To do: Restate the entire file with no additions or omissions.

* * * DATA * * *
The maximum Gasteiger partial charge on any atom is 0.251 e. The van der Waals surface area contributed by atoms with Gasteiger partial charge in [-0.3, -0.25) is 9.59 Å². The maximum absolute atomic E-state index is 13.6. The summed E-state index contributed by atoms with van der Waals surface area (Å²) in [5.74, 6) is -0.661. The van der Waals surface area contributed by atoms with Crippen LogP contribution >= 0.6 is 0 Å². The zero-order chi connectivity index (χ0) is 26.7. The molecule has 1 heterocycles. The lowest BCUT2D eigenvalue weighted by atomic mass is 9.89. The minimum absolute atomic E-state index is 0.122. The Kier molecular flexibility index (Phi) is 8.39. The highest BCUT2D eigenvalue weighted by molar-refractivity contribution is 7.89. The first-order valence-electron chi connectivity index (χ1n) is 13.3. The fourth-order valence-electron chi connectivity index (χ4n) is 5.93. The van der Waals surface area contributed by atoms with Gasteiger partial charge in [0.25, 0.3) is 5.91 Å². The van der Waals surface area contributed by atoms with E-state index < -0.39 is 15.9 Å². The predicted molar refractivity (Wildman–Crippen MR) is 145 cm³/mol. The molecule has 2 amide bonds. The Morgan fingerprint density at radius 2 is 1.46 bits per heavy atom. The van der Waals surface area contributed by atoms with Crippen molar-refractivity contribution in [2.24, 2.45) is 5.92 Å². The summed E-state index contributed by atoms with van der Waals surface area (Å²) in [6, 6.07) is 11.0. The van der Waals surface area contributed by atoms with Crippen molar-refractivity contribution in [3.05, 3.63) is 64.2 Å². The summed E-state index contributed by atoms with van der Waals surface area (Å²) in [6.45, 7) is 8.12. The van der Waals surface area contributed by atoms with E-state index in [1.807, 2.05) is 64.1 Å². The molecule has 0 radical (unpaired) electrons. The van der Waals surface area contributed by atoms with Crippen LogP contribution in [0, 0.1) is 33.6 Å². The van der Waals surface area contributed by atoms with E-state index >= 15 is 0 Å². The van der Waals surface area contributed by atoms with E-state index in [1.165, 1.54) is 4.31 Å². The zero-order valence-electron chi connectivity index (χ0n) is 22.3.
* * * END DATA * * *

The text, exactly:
The maximum Gasteiger partial charge on any atom is 0.251 e. The van der Waals surface area contributed by atoms with Gasteiger partial charge in [-0.3, -0.25) is 9.59 Å². The maximum absolute atomic E-state index is 13.6. The summed E-state index contributed by atoms with van der Waals surface area (Å²) in [5.74, 6) is -0.661. The van der Waals surface area contributed by atoms with Crippen LogP contribution >= 0.6 is 0 Å². The zero-order chi connectivity index (χ0) is 26.7. The molecule has 1 heterocycles. The lowest BCUT2D eigenvalue weighted by atomic mass is 9.89. The minimum absolute atomic E-state index is 0.122. The Kier molecular flexibility index (Phi) is 8.39. The highest BCUT2D eigenvalue weighted by molar-refractivity contribution is 7.89. The first-order valence-electron chi connectivity index (χ1n) is 13.3. The fourth-order valence-electron chi connectivity index (χ4n) is 5.93. The van der Waals surface area contributed by atoms with Gasteiger partial charge in [0.25, 0.3) is 5.91 Å². The van der Waals surface area contributed by atoms with E-state index < -0.39 is 15.9 Å². The predicted molar refractivity (Wildman–Crippen MR) is 145 cm³/mol. The molecule has 2 amide bonds. The Morgan fingerprint density at radius 2 is 1.46 bits per heavy atom. The van der Waals surface area contributed by atoms with Crippen molar-refractivity contribution in [2.24, 2.45) is 5.92 Å². The summed E-state index contributed by atoms with van der Waals surface area (Å²) in [6, 6.07) is 11.0. The van der Waals surface area contributed by atoms with Crippen molar-refractivity contribution in [3.05, 3.63) is 64.2 Å². The summed E-state index contributed by atoms with van der Waals surface area (Å²) in [6.45, 7) is 8.12. The van der Waals surface area contributed by atoms with E-state index in [1.807, 2.05) is 64.1 Å². The molecule has 0 radical (unpaired) electrons. The van der Waals surface area contributed by atoms with Crippen LogP contribution in [0, 0.1) is 33.6 Å². The van der Waals surface area contributed by atoms with E-state index >= 15 is 0 Å². The van der Waals surface area contributed by atoms with E-state index in [1.165, 1.54) is 4.31 Å². The zero-order valence-electron chi connectivity index (χ0n) is 22.3.